A year-round calving dairy herd in Staffordshire is averaging 11,500 litres per lactation after switching to a new pregnancy test to optimise margins.
John Holdcroft runs a 200-cow pedigree Holstein herd in a family partnership near Burton on Trent. “We’ve adopted a relatively high input, high output strategy in order to fulfil our objective – to maximise its performance and in turn, achieve profit,” he explains.
Maintaining herd fertility is important, explains Mr Holdcroft, who switched to the new pregnancy test after too many cows were returning to service. “We’re aware that every open day costs money, however having said that we don’t like to push our cows too hard.”
Mr Holdcroft says he used to present about 25 cows to the vet each month – many of which were bit suspicious about not being in calf. But he was already milk recording – so three years ago he started to use the Pregnancy-Associated Glycoproteins milk pregnancy test.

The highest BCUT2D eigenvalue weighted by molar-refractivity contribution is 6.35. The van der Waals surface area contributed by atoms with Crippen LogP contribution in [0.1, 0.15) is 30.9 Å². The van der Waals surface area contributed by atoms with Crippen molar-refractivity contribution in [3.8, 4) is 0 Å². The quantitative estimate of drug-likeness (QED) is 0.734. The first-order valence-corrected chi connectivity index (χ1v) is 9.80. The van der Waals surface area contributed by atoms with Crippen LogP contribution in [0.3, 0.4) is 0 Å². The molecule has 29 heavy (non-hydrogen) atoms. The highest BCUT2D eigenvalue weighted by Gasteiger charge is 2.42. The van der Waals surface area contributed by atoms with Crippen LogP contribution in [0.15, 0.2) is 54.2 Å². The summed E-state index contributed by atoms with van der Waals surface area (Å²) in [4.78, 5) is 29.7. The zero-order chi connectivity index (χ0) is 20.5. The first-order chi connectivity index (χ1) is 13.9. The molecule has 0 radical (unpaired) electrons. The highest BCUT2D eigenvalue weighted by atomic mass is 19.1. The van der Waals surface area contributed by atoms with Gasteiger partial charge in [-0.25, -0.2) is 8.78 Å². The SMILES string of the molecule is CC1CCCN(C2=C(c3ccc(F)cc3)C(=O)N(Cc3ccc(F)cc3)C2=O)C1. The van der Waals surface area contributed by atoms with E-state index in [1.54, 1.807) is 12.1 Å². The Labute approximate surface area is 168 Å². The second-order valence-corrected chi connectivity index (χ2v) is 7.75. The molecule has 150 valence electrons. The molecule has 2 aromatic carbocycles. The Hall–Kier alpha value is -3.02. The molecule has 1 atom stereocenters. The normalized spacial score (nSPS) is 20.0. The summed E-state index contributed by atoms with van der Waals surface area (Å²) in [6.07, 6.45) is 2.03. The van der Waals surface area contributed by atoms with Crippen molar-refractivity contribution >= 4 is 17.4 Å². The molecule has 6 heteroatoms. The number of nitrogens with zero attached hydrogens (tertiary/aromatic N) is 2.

“We use the milk test over the entire herd at 40 days after service or at the nearest milk recording. It’s straightforward and non-invasive. Around three days later, we receive a text message from NMR when the results are ready for log in.”
Results are returned as positive, negative or recheck. “Those results help us to identify cows that would have escaped our attention. Nowadays we are presenting to the vet each month just 10 to 12 animals, those that have PAG tested either negative or recheck.”
The vet investigates if there is an issue. If there is, the Holdcrofts are able to treat accordingly and then quickly rebreed. “Since then we’ve found it is proving to be over 95% accurate,” says Mr Holdcroft. “We rate it to be cost effective.”
The PAG test complements the unit’s heat detection system. Pedometers are checked twice a day. If they pick up any animal not showing by 100 days post calving, then she is presented to the vet at the next visit too.
Apart from helping to increase performance efficiency, Mr Holdcroft says the milk test is improving herd welfare and saving time and labour – particularly when there is less available help on the farm.
Mr Holdcroft says: “Fertility will remain a challenge in a high input high output herd, however I’m relatively relaxed towards tightening up the calving index which stands at 410 days. I’d be satisfied if PAG continues to help the trend and reduce to a targeted 400 days.”